Ever Wonder How Much Money HBCU Presidents Make?
Posted By: Will Moss on July 09, 2020 |
In an effort to promote transparency within the HBCU Community...
Jack Thomas is the first Central State University president to have previously led an institution, and the school made an effort to compensate him based on his experience, Board Chairman Mark Hatcher said.
Thomas, whose tenure started on July 1, will be paid at least $316,000 — including **** — in his first year leading Ohio’s only public historically Black college. The three-year contract is ****-based.
“As Jack delivers and the institution grows and improves and fundraising occurs at levels that have never occurred at Central State before, you have to take care of people that do that,” Hatcher said.
Thomas’ base salary is $250,000 for the first year. He’s scheduled for a $25,000 raise each of his next two years, making his pay in the final year of the contract $300,000.
In addition, he will get annual housing and car allowances of $54,000 and $12,000, respectively. Both will be paid in monthly installments. Thomas will also be reimbursed for business expenses, and he’ll be eligible for university offered health **** and its retirement plan.
Like his predecessor Cynthia Jackson-Hammond, Thomas will not live in the president’s house on the CSU campus. The home is partially habitable, and it’s not suitable or big enough for the various events such as fundraisers that a university president would host at the resident, Hatcher said. Thomas and his wife are living in a Beavercreek Twp. home. He is responsible for any housing expenses that exceed the allowance, including the taxes, maintenance, utilities and the like.
Thomas, who led Western Illinois University for eight years before resigning amid political and racial tension, likely would have received a higher base pay if he had taken a position at a larger institution, Hatcher said. Therefore, Central State had to give him a competitive salary. In his final year at Western Illinois, Thomas’ base pay was about $270,500 plus benefits.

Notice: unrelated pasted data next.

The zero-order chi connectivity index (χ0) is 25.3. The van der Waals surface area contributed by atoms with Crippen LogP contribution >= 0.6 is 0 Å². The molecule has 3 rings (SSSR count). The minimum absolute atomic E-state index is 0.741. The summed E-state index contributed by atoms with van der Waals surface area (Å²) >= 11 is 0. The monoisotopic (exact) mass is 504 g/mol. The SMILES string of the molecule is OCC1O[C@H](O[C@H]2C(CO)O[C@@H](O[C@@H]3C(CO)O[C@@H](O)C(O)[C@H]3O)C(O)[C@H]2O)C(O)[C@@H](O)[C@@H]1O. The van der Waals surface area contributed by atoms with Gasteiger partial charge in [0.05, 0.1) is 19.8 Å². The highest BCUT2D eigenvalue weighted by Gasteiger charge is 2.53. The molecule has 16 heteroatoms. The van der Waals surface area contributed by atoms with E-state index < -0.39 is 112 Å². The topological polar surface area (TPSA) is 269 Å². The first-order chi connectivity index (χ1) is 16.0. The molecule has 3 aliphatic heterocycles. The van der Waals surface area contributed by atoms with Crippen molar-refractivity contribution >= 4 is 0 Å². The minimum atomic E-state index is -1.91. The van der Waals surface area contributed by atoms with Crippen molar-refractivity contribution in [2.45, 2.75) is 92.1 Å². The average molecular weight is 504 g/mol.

Jackson-Hammond’s base pay in her last year as president was $269,000.
She stepped down in June after eight years of leading the university.
Thomas, CSU’s ninth president, has the opportunity to earn annual bonuses if he achieves certain goals, which the board included in his contract. In his first year Thomas must:
Maintain regional and specialized program accreditation.
Begin and complete a 2020-2023 strategic plan.
Begin and complete a marketing plan and timeline for implementation.
Maintain retention rate in 2020-21 as established by the 2019-2020 baseline.
Raise $2 million with an emphasis on individual, corporate, foundations and institutional donors.
The second year metrics will be determined by the board after Thomas completes the three-year strategic plan — the previous plan expired on June 30 — according to the contract.
The university has not included specific goals in past presidents’ contracts, Hatcher said. Jackson-Hammond was given goals, but they were not specific, nor were they embedded in her contract, Hatcher said. Instead, they were in an addendum that were more “aspirational.”
However, including tangible metrics in the presidents’ contract is a relatively new concept in higher education, so the current board adopted that for Thomas, Hatcher said.
“We wanted (to include) things that are important to the institution for its viability and sustainability,” Hatcher said. “But we also wanted them to be realistic and achievable.”
Months before Thomas’ contract took effect, he worked with the transition team and was involved in COVID-19-related decisions for the university. He also assembled a blue-ribbon task force comprised of seven experts from around the country who have vast higher education experiences, including leading universities. The group is working on a voluntary basis, and it will help shape and guide Thomas’ administration as he tries to tackle such issues as retention and graduation rates, and the school’s budget.
“Dr. Thomas’ qualifications, experience and vision for Central State University clearly supports his compensation package,” said Edwin Lloyd, president of the Central State University National Alumni Association.
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